Phones ringing, the coffee machine whirring and kitchen smells may feel like background noise to neurotypicals, but for some neurodiverse New Zealanders, they can make thriving in the workplace feel impossible.
However, Workbridge chief executive Jonathan Mosen told the Herald that "really simple" accommodations can be made to assist neurodiverse people in the workplace.
He said attitude is everything when it comes to being inclusive, and just because someone works in a slightly different way doesn't make it less effective.
"It's just an alternative way of working, it's no more or less valid than any other, and I think that's the first thing. Different doesn't mean inferior."
Mosen said just asking the worker what they need to thrive is also important. For example, some people may not feel comfortable hot-desking, so companies could make an exception for them.
"Sometimes for people with dyslexia, it might be some software that could perhaps speak or show information in a different way."
For a lot of these costs, he said, there is government assistance available so it doesn't fall on employers.
The term neurodiversity encompasses neurological differences including dyslexia, autism spectrum disorder (ASD), attention deficit hyperactivity disorder (ADHD), dyspraxia, dyscalculia, dysgraphia and Tourette's syndrome.
"I think we all benefit from having a diversity of perspectives and skills. Some people, for example, because of their neurodiversity are meticulous, they have a real attention for detail, they will pick up on systems and processes that others may not."
Workbridge helps connect workers with disabilities or health conditions to employers in Aotearoa. In the past financial year, 655 of the 2498 job seekers enrolled there were neurodiverse.
Mosen questions why some businesses would want to give up on a potential "rockstar" employee just because they go about their work slightly differently.
"You could be passing up somebody that gives you that commercial edge, that gives you an advantage over your competitor."
Megan McNeice, who works as a facilitator at Autism NZ, says it's not about redesigning the whole office, it's just about creating accommodations for those who need them.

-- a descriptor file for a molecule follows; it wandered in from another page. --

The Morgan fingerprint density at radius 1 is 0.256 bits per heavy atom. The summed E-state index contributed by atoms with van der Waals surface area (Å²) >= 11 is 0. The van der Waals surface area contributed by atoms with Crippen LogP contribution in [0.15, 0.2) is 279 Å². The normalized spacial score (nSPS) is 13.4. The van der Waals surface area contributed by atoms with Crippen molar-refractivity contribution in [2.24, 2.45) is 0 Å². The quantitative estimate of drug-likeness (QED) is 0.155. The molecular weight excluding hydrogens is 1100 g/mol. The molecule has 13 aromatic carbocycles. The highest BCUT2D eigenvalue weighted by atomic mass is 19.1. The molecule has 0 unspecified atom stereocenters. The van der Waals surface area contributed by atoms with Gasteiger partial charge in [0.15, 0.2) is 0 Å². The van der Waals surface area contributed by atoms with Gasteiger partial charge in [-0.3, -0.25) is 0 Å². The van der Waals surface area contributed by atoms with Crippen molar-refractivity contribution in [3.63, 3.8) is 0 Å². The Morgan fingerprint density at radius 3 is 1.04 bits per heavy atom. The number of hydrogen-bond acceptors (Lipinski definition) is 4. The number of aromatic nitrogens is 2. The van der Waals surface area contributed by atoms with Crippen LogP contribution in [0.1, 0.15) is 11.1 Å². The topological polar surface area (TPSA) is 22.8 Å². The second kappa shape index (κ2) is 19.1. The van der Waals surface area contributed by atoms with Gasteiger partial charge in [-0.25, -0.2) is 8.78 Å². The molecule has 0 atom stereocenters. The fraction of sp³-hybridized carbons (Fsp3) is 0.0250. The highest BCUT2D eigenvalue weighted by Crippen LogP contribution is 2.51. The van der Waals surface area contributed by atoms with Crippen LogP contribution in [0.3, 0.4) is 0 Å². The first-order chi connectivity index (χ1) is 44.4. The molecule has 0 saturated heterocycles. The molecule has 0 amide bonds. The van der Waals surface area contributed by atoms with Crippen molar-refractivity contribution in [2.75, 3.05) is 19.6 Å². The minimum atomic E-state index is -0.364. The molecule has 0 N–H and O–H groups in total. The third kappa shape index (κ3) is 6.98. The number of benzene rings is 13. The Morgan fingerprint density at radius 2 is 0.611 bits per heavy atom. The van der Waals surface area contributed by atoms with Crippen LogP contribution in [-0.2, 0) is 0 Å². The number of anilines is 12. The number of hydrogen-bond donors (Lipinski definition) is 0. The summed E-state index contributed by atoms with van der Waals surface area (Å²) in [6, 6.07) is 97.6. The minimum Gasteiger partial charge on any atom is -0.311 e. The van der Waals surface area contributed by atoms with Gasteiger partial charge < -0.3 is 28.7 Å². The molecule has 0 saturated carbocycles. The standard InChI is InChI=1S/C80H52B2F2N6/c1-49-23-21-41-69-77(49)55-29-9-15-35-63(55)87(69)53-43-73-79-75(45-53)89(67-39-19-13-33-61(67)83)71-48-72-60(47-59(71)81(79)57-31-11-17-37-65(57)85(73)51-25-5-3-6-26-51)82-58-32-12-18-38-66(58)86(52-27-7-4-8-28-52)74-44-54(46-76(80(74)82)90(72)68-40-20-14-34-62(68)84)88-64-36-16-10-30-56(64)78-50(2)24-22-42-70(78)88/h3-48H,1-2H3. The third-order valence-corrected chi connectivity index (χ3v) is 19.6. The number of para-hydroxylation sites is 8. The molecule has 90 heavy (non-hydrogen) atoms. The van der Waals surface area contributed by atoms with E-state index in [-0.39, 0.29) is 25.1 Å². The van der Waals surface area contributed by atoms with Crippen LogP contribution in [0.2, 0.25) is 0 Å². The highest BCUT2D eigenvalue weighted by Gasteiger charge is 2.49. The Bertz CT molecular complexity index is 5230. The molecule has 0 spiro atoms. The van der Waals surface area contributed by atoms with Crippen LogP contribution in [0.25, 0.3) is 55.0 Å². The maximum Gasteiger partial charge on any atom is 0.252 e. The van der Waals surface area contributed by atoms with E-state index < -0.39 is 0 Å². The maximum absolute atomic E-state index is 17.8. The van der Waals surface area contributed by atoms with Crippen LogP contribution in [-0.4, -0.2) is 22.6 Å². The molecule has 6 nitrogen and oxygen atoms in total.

"For noise sensitivity in the office, you've got noise-cancelling headphones, for someone with lights, you can place them near a window with daylight."
Also, she said, ensuring those with sensory sensitivities aren't seated near places like bathrooms or kitchens can help.
"For ADHD it's difficult because for some people you have to move and if you're walking around the office people think you aren't being productive."
Therefore she recommended building movement breaks and things like doing walking meetings.
Autism New Zealand chief executive Dane Dougan told the Herald hot-desking was a real problem for some in their community, while others find noise a real problem.
Dougan said when organisations did get it right, their community was really loyal to their employers.
Generally but not always, he said, attention to detail can be a real positive aspect some autistic people can bring to the table.
More and more, Dougan said organisations were proactively seeking neurodivergent people for their workplaces.
"Once someone sets up a neurodivergent employment programme other people in that organisation feel far more comfortable to come out and disclose that they're autistic or they have ADHD or whatever the case may be. Because they feel like their needs will be accommodated better and they won't be disadvantaged."
What it boils down to, said Dougan, was the company's culture and ensuring differences like wearing headphones or hats, were accepted.
ADHD New Zealand chief executive Darrin Bull said the first port of call for businesses wanting to improve, is to understand neurodiversity so they can accentuate the positives.
"With ADHD you can have lots of entrepreneurs, entertainers and politicians and business leaders [that] have ADHD, and they're bringing through their creativity and the hyper-focus."
For some, he said, things like finding a quiet place for neurodivergent workers to be is really important.
Bull said one man he used to work with was an "absolute genius" but he needed silence, so they effectively gave him an office.
But, it's not a one-size-fits-all situation.
Some neurodiverse people love a lot of noise, which Bull identifies with, so offices should allow people to work with headphones if they need it.
Rigidity can also be a problem. One example Bull points to is the chronically late, which he sees as not a really big deal as it can be made up for later.
"Everybody is different, but organisations tend to want people to be that nine to five and they're not moving fast enough in that mindset and really we should be at an age where that is totally possible."
Like McNeice, he said allowing workers to take "energy breaks" can help those with ADHD maintain their workflow.
For his son, who has ADHD, he said getting a Swiss ball for him to use during his exam study was the best thing they ever did.
Bull said those with ADHD are often naturally more creative than neurotypical people, which Bull believes many workplaces pay workers to learn.
The positives to ADHD don't stop with creativity, though, and Bull said there's the benefit of hyperfocus on tasks and that they can bring energy and joy to organisations.
"It's so funny that everyone sort of wants to turn it off when it's right there in front of them."